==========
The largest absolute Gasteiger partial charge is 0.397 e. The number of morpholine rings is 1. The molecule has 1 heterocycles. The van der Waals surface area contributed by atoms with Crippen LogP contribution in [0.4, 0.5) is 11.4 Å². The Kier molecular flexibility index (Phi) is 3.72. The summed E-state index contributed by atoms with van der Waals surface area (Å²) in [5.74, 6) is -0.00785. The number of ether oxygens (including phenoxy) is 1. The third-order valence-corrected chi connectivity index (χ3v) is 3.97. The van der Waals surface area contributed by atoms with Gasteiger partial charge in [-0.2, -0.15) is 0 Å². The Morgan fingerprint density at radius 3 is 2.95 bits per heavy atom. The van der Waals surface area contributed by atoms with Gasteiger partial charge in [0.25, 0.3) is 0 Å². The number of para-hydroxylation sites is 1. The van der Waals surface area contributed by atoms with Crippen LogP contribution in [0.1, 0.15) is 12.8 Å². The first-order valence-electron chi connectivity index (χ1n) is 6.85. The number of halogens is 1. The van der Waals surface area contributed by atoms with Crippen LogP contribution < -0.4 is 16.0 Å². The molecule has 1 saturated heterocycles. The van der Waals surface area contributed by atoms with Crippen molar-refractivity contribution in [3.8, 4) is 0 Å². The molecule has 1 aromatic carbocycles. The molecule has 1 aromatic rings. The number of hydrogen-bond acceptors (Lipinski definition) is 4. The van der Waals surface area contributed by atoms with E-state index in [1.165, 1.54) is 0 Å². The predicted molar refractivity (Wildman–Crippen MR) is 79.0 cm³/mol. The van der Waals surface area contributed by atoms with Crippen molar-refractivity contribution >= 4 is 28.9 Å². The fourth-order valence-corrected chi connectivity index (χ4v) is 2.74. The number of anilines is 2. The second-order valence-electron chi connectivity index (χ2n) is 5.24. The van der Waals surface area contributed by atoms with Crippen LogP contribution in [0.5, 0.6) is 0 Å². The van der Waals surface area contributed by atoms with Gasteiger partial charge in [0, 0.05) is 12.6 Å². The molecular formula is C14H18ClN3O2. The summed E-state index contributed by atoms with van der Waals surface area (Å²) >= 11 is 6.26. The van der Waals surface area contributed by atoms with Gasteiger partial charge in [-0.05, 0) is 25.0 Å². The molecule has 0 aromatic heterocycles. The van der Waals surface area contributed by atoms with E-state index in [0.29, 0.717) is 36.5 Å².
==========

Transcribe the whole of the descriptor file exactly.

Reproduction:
The largest absolute Gasteiger partial charge is 0.397 e. The number of morpholine rings is 1. The molecule has 1 heterocycles. The van der Waals surface area contributed by atoms with Crippen LogP contribution in [0.4, 0.5) is 11.4 Å². The Kier molecular flexibility index (Phi) is 3.72. The summed E-state index contributed by atoms with van der Waals surface area (Å²) in [5.74, 6) is -0.00785. The number of ether oxygens (including phenoxy) is 1. The third-order valence-corrected chi connectivity index (χ3v) is 3.97. The van der Waals surface area contributed by atoms with Gasteiger partial charge in [-0.2, -0.15) is 0 Å². The Morgan fingerprint density at radius 3 is 2.95 bits per heavy atom. The van der Waals surface area contributed by atoms with Gasteiger partial charge in [0.25, 0.3) is 0 Å². The number of para-hydroxylation sites is 1. The van der Waals surface area contributed by atoms with Crippen LogP contribution in [0.1, 0.15) is 12.8 Å². The first-order valence-electron chi connectivity index (χ1n) is 6.85. The number of halogens is 1. The van der Waals surface area contributed by atoms with Crippen LogP contribution < -0.4 is 16.0 Å². The molecule has 1 saturated heterocycles. The van der Waals surface area contributed by atoms with Crippen molar-refractivity contribution in [3.8, 4) is 0 Å². The molecule has 1 aromatic carbocycles. The molecule has 1 aromatic rings. The number of hydrogen-bond acceptors (Lipinski definition) is 4. The van der Waals surface area contributed by atoms with E-state index in [1.165, 1.54) is 0 Å². The predicted molar refractivity (Wildman–Crippen MR) is 79.0 cm³/mol. The van der Waals surface area contributed by atoms with Crippen molar-refractivity contribution >= 4 is 28.9 Å². The fourth-order valence-corrected chi connectivity index (χ4v) is 2.74. The number of anilines is 2. The second-order valence-electron chi connectivity index (χ2n) is 5.24. The van der Waals surface area contributed by atoms with Crippen LogP contribution in [0.5, 0.6) is 0 Å². The van der Waals surface area contributed by atoms with Gasteiger partial charge in [0, 0.05) is 12.6 Å². The molecular formula is C14H18ClN3O2. The summed E-state index contributed by atoms with van der Waals surface area (Å²) >= 11 is 6.26. The van der Waals surface area contributed by atoms with Gasteiger partial charge in [-0.05, 0) is 25.0 Å². The molecule has 0 aromatic heterocycles. The van der Waals surface area contributed by atoms with E-state index in [0.29, 0.717) is 36.5 Å².